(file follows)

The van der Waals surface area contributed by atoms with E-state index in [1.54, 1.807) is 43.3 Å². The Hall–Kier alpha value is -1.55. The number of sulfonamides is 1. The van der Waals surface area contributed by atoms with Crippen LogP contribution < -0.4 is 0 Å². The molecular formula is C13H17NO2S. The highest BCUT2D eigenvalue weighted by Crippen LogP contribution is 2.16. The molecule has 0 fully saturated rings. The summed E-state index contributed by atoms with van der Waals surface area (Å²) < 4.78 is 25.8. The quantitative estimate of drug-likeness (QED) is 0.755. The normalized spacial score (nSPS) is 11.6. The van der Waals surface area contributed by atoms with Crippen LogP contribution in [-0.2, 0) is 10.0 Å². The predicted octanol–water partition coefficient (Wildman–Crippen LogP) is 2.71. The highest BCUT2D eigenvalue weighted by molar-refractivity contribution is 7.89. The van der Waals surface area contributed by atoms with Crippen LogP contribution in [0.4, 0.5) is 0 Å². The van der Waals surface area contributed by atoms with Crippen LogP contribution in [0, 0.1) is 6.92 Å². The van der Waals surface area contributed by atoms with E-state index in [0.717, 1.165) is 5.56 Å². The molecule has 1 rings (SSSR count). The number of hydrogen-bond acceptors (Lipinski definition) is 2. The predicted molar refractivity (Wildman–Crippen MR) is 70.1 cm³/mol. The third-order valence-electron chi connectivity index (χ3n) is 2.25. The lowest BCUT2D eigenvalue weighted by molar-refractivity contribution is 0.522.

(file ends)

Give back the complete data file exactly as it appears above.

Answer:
The van der Waals surface area contributed by atoms with E-state index in [1.54, 1.807) is 43.3 Å². The Hall–Kier alpha value is -1.55. The number of sulfonamides is 1. The van der Waals surface area contributed by atoms with Crippen LogP contribution < -0.4 is 0 Å². The molecular formula is C13H17NO2S. The highest BCUT2D eigenvalue weighted by Crippen LogP contribution is 2.16. The molecule has 0 fully saturated rings. The summed E-state index contributed by atoms with van der Waals surface area (Å²) < 4.78 is 25.8. The quantitative estimate of drug-likeness (QED) is 0.755. The normalized spacial score (nSPS) is 11.6. The van der Waals surface area contributed by atoms with Crippen LogP contribution in [-0.2, 0) is 10.0 Å². The predicted octanol–water partition coefficient (Wildman–Crippen LogP) is 2.71. The highest BCUT2D eigenvalue weighted by molar-refractivity contribution is 7.89. The van der Waals surface area contributed by atoms with Crippen LogP contribution in [0.4, 0.5) is 0 Å². The van der Waals surface area contributed by atoms with Crippen LogP contribution in [0, 0.1) is 6.92 Å². The van der Waals surface area contributed by atoms with E-state index in [0.717, 1.165) is 5.56 Å². The molecule has 1 rings (SSSR count). The number of hydrogen-bond acceptors (Lipinski definition) is 2. The predicted molar refractivity (Wildman–Crippen MR) is 70.1 cm³/mol. The third-order valence-electron chi connectivity index (χ3n) is 2.25. The lowest BCUT2D eigenvalue weighted by molar-refractivity contribution is 0.522.